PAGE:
Combining decaying and inoperative early warning systems with a "launch on warning" posture for thousands of nuclear weapons is a recipe for nuclear disaster. Russia’s continuous high-alert posture has already triggered at least one major scare. On January 25, 1995, Russian radar technicians detected a routine Norwegian scientific rocket launch, but having failed to receive advance warning of the launch, they misinterpreted it as a Trident missile from a US submarine. Then President Boris Yeltsin hurriedly convened a threat assessment conference with his senior advisors and for about eight minutes they deliberated whether to launch a counterattack before the incoming missile arrived. Fortunately, Russian military officers were able to determine—with only two or three minutes to spare—that the rocket was in fact heading away from Russia and therefore posed no threat. If the next false alarm occurs under less peaceful world circumstances, the outcome could be far worse.

Although the Clinton administration’s rationale for a limited NMD system centers around "rogue states" like North Korea, only Russia has the capability today and into the indefinite future to deliver a large number of extremely powerful nuclear weapons to targets in the US. North Korea, on the other hand, has exactly zero deployed ballistic missiles and has halted its missile tests for the duration of negotiations with the US over the future of that program.

To be sure, the risk of deliberate nuclear war is far lower than in years past (even though both the US and Russia continue to maintain the capability to execute a devastating nuclear strike against each other). But the risk of accidental or unauthorized use of nuclear weapons is rising, in no small part because of Russia’s increasing reliance on nuclear weapons even as its early-warning systems fall into disrepair.

But in the name of political expediency, the Clinton administration has chosen to ignore this very real and growing danger. Instead, it is expending significant time and political capital in the effort to modify the ABM Treaty to allow the deployment of a not-yet-fully tested and extremely limited missile defense system against a threat that may never fully materialize. Remember the "bomber gap" of the 1950s?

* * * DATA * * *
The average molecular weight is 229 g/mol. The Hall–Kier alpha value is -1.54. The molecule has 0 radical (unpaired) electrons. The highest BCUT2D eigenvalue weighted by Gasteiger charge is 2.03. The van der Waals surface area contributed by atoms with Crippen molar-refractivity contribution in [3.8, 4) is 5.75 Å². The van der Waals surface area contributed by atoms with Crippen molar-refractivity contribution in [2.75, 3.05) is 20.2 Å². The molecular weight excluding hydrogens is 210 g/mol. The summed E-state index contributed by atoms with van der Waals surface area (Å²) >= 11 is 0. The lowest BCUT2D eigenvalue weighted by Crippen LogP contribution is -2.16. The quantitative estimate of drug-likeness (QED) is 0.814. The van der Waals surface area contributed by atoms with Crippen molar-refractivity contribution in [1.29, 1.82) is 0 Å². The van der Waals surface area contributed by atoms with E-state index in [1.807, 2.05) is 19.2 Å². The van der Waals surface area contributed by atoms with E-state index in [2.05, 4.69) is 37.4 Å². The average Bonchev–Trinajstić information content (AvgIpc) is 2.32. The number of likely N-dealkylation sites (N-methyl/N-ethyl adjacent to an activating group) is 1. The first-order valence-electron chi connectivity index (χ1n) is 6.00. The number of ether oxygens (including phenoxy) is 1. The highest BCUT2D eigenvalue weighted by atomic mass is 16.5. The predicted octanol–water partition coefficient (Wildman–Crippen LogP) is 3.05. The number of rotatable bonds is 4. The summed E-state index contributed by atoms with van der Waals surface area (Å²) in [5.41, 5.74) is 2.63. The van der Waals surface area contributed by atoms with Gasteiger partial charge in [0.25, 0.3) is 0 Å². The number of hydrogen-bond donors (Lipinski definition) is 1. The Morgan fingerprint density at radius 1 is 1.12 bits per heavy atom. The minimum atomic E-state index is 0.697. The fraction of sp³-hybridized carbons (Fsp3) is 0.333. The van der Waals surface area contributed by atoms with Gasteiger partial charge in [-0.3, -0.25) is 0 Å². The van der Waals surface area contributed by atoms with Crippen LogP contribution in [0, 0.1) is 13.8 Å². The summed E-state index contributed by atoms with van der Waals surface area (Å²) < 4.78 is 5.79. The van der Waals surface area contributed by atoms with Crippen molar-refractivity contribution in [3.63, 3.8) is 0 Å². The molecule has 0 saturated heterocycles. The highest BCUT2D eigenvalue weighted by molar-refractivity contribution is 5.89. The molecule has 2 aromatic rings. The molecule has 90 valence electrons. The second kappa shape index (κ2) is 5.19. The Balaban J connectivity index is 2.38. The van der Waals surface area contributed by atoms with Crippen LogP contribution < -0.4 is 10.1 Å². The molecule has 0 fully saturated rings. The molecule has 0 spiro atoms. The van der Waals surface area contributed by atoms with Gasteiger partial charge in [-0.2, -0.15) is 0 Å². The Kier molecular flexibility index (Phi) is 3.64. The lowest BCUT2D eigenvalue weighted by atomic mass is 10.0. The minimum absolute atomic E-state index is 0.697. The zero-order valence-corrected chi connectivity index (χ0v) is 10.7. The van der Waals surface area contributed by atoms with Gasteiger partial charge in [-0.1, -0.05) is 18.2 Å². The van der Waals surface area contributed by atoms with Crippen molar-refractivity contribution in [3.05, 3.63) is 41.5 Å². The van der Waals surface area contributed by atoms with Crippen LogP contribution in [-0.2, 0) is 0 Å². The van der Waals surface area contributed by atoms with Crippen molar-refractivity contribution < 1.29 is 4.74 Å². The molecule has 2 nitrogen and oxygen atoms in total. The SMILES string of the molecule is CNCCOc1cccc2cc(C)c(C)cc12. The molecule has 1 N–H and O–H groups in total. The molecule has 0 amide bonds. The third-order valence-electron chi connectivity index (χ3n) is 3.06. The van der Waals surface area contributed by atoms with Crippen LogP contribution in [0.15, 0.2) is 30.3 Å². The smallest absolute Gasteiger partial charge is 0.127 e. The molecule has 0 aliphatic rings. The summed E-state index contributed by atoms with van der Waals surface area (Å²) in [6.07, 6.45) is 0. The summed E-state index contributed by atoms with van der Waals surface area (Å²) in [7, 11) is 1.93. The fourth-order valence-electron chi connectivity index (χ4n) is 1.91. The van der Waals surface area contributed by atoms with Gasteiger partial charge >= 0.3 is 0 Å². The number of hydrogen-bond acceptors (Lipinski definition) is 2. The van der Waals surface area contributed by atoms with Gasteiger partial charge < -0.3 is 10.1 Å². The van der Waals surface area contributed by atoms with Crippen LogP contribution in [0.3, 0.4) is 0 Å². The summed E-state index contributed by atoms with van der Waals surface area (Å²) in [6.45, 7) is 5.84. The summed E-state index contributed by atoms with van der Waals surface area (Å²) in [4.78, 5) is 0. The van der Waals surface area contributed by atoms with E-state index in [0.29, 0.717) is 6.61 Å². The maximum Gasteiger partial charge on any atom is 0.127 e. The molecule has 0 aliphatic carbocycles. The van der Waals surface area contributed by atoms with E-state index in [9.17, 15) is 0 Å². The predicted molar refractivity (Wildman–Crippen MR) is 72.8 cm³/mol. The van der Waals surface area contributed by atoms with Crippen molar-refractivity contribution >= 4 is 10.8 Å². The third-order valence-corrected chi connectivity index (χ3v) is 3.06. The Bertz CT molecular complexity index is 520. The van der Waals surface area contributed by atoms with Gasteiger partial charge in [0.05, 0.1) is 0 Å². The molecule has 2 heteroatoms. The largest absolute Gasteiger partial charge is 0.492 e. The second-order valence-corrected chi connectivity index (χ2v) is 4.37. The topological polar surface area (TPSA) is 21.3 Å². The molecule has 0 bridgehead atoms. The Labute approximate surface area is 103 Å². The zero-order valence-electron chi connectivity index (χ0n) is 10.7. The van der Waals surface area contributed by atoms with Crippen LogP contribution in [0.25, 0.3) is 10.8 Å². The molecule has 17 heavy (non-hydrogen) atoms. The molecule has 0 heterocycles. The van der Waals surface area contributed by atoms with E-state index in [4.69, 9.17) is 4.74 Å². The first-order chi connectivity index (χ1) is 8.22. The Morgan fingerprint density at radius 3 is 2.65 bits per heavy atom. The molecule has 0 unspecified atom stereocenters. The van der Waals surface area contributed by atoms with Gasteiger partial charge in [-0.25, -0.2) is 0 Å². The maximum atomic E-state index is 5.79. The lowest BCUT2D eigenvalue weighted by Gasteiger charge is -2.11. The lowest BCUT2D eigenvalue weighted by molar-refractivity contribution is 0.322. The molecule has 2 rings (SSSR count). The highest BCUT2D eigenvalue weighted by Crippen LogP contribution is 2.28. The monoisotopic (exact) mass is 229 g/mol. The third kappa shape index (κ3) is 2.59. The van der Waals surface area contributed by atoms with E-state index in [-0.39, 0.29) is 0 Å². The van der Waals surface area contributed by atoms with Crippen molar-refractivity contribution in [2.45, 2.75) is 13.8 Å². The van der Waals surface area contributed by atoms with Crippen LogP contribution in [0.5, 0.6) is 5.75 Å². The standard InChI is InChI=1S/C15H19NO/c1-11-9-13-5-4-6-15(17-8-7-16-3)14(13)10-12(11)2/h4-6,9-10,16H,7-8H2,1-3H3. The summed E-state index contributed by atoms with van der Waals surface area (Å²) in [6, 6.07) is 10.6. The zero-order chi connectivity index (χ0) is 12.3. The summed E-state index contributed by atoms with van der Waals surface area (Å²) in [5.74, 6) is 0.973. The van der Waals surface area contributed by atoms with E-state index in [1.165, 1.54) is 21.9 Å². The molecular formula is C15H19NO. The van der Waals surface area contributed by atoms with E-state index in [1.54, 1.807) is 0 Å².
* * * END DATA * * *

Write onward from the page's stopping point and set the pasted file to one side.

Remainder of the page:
It’s not as though we haven’t tried this before. Since the 1950s, the US has spent nearly $122 billion (in constant 2000 dollars) on dozens of schemes to thwart ballistic missile attacks. Never has so much been spent for so long with so little to show for it. Until now, the only missile defense ever deployed was the Safeguard system, a single site based in North Dakota designed to protect Minuteman missiles, not people. Declared fully operational on October 1, 1975, Safeguard was shut down less than four months later because its 100 nuclear-tipped interceptors stood little chance of success against the Soviet Union’s missiles and because it was deemed too expensive to operate.

It is deeply disturbing that the Clinton administration would not only pursue NMD at the expense of achievable and verifiable arms reductions, but also knowingly exacerbate the danger by encouraging Russia to continue to deploy indefinitely thousands of nuclear weapons on hair-trigger alert.